Treaty with The Sioux - Lower Brulé Band
October 14, 1865
Articles of a treaty made and concluded at Fort Sully,
in the Territory of Dakota, by and between Newton Edmunds,
governor and ex-officio superintendent of Indian affairs of
Dakota Territory; Edward B. Taylor, superintendent of Indian
affairs for the northern superintendency; Major-General S.
R. Curtis, Brigadier-General H. H. Sibley, Henry W. Reed,
and Orrin Guernsey, commissioners on the part of the United
States, duly appointed by the President, and the undersigned
chiefs and head-men of the Lower Brulé band of Dakota
or Sioux Indians.
The Lower Brulé band of Dakota or Sioux Indians, represented
in council, hereby acknowledge themselves to be subject to
the exclusive jurisdiction and authority of the United States,
and hereby obligate and bind themselves individually and collectively,
not only to cease all hostilities against the persons and
property of its citizens, but to use their influence, and,
if necessary, physical force, to prevent other bands of the
Dakota or Sioux, or other adjacent tribes, from making hostile
demonstrations against the Government of the United States
or its people.
Inasmuch as the Government of the United States is desirous
to arrest the effusion of blood between the Indian tribes
within its jurisdiction hitherto at war with each other, the
Lower Brulé band of Dakotas or Sioux, represented in
council, anxious to respect the wishes of the Government,
hereby agree and bind themselves to discontinue for the future
all attacks upon the persons or property of other tribes,
unless first assailed by them, and to use their influence
to promote peace everywhere in the region occupied or frequented
All controversies or differences arising between the Lower
Brulé band of Dakotas or Sioux, represented in council,
and other tribes of Indians, involving the question of peace
or war, shall be submitted for the arbitrament of the President,
or such person or persons as may be designated by him, and
the decision or award faithfully observed by the said band
represented in council.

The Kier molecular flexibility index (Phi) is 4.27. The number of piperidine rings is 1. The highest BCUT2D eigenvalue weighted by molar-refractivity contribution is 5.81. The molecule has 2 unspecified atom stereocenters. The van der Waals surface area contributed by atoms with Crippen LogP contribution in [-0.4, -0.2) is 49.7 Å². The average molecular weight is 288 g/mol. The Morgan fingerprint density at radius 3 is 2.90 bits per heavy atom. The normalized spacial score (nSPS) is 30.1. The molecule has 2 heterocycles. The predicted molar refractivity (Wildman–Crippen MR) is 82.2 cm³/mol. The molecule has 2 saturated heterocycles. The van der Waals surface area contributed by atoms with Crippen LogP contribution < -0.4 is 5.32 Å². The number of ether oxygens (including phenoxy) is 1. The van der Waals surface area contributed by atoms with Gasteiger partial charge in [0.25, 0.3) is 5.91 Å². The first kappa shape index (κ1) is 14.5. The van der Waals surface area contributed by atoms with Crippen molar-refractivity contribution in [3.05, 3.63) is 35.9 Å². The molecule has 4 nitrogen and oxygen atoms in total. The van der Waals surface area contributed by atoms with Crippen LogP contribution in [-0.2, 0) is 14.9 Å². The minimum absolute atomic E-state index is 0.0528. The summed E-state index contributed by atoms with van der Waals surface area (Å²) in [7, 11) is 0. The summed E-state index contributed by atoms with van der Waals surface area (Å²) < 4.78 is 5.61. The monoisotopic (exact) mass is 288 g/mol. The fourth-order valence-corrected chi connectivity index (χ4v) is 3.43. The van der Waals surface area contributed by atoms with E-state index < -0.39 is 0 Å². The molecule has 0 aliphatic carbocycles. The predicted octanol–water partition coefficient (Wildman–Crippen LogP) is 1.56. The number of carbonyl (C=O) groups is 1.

The said band represented in council shall withdraw from
the routes overland already established, or hereafter to be
established through their country; and in consideration thereof
the Government of the United States agree to pay to the said
band the sum of six thousand dollars annually, for twenty
years, in such articles as the Secretary of the Interior may
direct: Provided, That said band so represented in council
shall faithfully conform to the requirements of this treaty.
Should any individual, or individuals, or portion of the
Lower Brulé band of Dakotas, or Sioux, represented
in council, desire hereafter to locate permanently upon any
part of the lands claimed by the said band, for the purpose
of agricultural or other pursuits, it is hereby agreed by
the parties to this treaty that such individual or individuals
shall be protected in such location against any annoyance
or molestation on the part of whites or Indians.
It is hereby agreed upon the part of the Government of the
United States that the said band of Lower Brulés shall
locate on a permanent reservation at or near the mouth of
the White River, to include Fort Lookout, twenty miles in
a straight line along the Missouri River, and ten miles in
depth; and that upon the actual occupation of not less than
fifty lodges or families of said reservation, and their engaging
permanently in agricultural and other kindred pursuits, the
Government of the United States agree to furnish at its own
cost the sum of twenty-five dollars for each and every lodge
or family so engaged, as a common fund, to be expended in